NBA Labor Negotiations Continue As Deadline Looms

Mo Evans reiterates just how far apart owners, players are


Great news — the owners and players reportedly will sit down at a table next week and talk about a new Collective Bargaining Agreement. And maybe a season.

Not that it will do any good.

Don’t believe me? Look at what National Basketball Players Association VP Mo Evans told Sam Amick of Sports Illustrated then tell me you think there will be some kind of progress next week.

“The deal we’ve been offered would so drastically alter the game as we know it today. The offers have been so pathetic that it’s hard to even talk about it when we’re informing the guys. We’re $7.6 billion apart [over the life of the proposed deal]. Again, when you realize all the components that they’re trying to take away, and trying to take out of the [collective bargaining agreement] that’s already in effect — the guaranteed contracts, grandfathering in [contracts], the [salary-cap] exceptions, Larry Bird [rights]. You and I have already talked about this many times, but [players] are really starting to get it and they’re willing to sit out for as long as necessary to get us a fair deal…

We don’t want anyone to take a loss, not even the owners. But they seem to be hellbent on contracting [teams] and, as David Stern said, have a huge reset [of the entire system]. If we’re going to reset … then they’re going to have to reset the entire league. And even they’re going to have to take a reset. We’re unified with the agents. We’re getting them back on track, getting the players back on track, so now we just need to get the owners back on track.

Go read the whole thing, Evans does a good job of laying out the players position. Which starts with the fact they are the product people are paying to see, they are the reason the owners make money at all, and they deserve a fair cut. That the problem isn’t the players salary — which remains a constant at 57 percent of basketball related income — as much as what owners are spending outside of that. That there is no way the players are going to allow league income and the salary cap to be de-coupled, if league revenue goes up they want a piece of it.

Until the National Labor Relations Board weighs in — both sides have filed complaints saying the other side is not negotiating in good faith — and until real games are canceled, it’s hard to see what will really jumpstart negotiations and get both sides to compromise. Right now, they both are just happy to just wait it out. Which sucks for us fans.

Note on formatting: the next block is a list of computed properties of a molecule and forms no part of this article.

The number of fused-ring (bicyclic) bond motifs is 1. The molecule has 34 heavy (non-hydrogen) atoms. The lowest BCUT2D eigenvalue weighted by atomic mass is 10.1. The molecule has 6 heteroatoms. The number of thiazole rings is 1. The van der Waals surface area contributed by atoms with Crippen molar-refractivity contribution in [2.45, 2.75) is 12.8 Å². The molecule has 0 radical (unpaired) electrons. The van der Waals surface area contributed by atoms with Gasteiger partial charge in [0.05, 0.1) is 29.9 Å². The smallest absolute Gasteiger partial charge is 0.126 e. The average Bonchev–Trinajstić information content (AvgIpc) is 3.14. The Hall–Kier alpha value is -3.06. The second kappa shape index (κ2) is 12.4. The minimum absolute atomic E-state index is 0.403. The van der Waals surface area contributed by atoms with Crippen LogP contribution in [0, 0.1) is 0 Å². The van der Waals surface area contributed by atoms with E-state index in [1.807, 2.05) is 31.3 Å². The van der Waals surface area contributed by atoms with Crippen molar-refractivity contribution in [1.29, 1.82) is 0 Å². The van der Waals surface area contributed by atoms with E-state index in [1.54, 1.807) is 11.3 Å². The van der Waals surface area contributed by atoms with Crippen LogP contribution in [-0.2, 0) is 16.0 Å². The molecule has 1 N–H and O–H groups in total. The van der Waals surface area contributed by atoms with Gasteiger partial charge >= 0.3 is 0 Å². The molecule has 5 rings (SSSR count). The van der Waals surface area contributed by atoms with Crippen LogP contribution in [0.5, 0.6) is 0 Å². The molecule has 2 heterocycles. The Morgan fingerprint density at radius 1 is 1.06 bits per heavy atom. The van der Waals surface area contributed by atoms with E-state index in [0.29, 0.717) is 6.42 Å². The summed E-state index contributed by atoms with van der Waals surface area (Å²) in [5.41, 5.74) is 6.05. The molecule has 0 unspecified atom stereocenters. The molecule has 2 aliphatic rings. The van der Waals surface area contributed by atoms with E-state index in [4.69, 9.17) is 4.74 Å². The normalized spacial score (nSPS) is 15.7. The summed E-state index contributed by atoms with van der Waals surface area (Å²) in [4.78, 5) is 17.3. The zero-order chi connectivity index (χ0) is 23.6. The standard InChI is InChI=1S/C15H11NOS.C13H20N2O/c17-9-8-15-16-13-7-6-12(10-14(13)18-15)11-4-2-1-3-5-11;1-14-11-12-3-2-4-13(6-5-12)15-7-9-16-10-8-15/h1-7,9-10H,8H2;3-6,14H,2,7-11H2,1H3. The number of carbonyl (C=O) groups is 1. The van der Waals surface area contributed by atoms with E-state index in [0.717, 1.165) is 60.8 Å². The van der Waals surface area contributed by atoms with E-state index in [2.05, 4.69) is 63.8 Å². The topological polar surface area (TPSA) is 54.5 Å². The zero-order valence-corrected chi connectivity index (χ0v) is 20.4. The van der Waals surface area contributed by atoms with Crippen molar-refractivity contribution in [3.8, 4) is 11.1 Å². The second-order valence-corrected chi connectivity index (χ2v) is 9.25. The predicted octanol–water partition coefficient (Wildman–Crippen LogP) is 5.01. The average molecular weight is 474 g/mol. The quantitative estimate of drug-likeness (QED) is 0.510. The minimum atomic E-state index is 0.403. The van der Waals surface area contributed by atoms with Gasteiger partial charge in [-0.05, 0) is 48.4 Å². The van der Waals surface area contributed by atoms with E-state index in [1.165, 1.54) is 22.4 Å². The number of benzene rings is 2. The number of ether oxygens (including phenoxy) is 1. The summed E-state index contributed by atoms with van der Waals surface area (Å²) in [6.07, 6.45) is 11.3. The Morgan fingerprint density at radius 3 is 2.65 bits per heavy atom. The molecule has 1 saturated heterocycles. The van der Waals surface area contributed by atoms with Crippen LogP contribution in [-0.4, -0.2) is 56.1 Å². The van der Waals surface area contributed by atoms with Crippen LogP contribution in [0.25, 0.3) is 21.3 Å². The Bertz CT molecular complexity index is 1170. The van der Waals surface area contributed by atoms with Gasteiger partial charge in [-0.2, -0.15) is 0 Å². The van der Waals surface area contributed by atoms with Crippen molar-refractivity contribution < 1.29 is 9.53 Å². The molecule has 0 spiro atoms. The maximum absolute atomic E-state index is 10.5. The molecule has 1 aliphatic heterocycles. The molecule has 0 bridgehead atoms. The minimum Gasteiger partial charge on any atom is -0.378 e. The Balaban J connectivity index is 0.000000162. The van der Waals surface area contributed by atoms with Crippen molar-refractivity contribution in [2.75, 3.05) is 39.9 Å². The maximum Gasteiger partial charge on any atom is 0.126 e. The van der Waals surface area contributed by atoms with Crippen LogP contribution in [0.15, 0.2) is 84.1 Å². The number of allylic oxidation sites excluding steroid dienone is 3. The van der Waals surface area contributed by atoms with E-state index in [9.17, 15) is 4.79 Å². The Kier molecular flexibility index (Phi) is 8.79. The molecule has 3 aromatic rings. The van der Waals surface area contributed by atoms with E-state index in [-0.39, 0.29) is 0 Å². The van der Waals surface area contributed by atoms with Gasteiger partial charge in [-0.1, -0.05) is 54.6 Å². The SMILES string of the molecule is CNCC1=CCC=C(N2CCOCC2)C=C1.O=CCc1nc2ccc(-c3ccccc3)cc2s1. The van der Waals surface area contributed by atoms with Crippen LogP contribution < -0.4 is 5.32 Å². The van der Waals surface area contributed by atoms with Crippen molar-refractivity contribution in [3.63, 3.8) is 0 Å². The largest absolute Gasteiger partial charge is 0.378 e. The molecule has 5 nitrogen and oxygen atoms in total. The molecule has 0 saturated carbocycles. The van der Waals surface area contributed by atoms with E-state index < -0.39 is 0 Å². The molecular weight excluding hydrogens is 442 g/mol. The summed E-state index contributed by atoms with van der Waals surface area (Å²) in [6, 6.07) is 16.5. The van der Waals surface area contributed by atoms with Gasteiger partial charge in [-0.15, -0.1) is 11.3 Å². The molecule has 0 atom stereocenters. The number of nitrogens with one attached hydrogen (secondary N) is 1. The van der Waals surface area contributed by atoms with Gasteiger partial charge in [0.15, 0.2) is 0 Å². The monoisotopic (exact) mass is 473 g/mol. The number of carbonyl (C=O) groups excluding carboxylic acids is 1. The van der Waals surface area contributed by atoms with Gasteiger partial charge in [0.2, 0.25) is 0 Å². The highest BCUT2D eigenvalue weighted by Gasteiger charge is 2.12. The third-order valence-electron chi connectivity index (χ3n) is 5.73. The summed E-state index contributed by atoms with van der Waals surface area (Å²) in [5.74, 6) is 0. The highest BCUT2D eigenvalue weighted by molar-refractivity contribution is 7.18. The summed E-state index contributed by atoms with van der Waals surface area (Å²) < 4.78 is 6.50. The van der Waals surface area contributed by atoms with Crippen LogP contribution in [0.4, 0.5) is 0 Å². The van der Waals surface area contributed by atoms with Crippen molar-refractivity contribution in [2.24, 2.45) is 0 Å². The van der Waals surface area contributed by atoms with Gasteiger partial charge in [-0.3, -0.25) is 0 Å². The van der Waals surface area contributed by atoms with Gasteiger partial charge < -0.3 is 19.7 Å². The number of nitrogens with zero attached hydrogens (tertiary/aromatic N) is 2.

Is DeMarcus Cousins MVP worthy? “It’s mine to grab”

DeMarcus Cousins

Last season, DeMarcus Cousins received zero MVP votes (the same as every year of his career). Even though he averaged 24.1 points, and 12.7 rebounds a game, which was enough to get him his first All-Star berth, MVP is another thing entirely. Only players on winning teams tend to draw the attention of MVP voters.

This season, can Cousins — arguably the best center in the game — get in the conversation?

He thinks it’s more than just that, he told Kevin Ding at Bleacher Report.

The topic is the 2015-16 NBA MVP award and whether it could be reachable for DeMarcus Cousins.

“Reachable, man?” Cousins told Bleacher Report, his voice rising high. “It’s mine to grab.”

As noted above, the only way Cousins gets into the conversation — fair or not — is if the Kings are in the playoffs (at the very least). He understands that.

“It’s going to take a full team effort,” Cousins said. “I’ll try to play at a high level and bring my team along with me.”

Vlade Divac built a Kings’ team designed to start winning now — as you would expect from a team a year away from moving into a new arena they need to fill. Owner Vivek Ranadive is not about selling hope anymore, he wants to sell wins.

I think Cousins can help provide that.

I’m less sold on the cast around him being able to help.

PBT Extra bold prediction preview: Markieff Morris will be a happy Sun

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After a bumpy season where the he fought with Suns coaches, then a summer where he and his twin Marcus felt they were blindsided by a trade, Markieff Morris has been plenty vocal about his unhappiness in Phoenix. To the point it has cost him some serious cash.

So what should we expect from Markieff Morris’ upcoming season?

Relative calm, I tell Jenna Corrado of NBCSports in this latest edition of PBT Extra previewing the NBA season.

The reasons are twofold. First, he has to realize the Suns aren’t trading him anyway (especially not while he publicly demands a trade, lowering his trade value). Second, can you imagine how new locker room leader Tyson Chandler is going to react to that? Chandler was brought in to fill a leadership void in the locker room, and you can bet he will make his displeasure at such team-disrupting antics known.

Still not sure if that’s enough to get the Suns to the playoffs.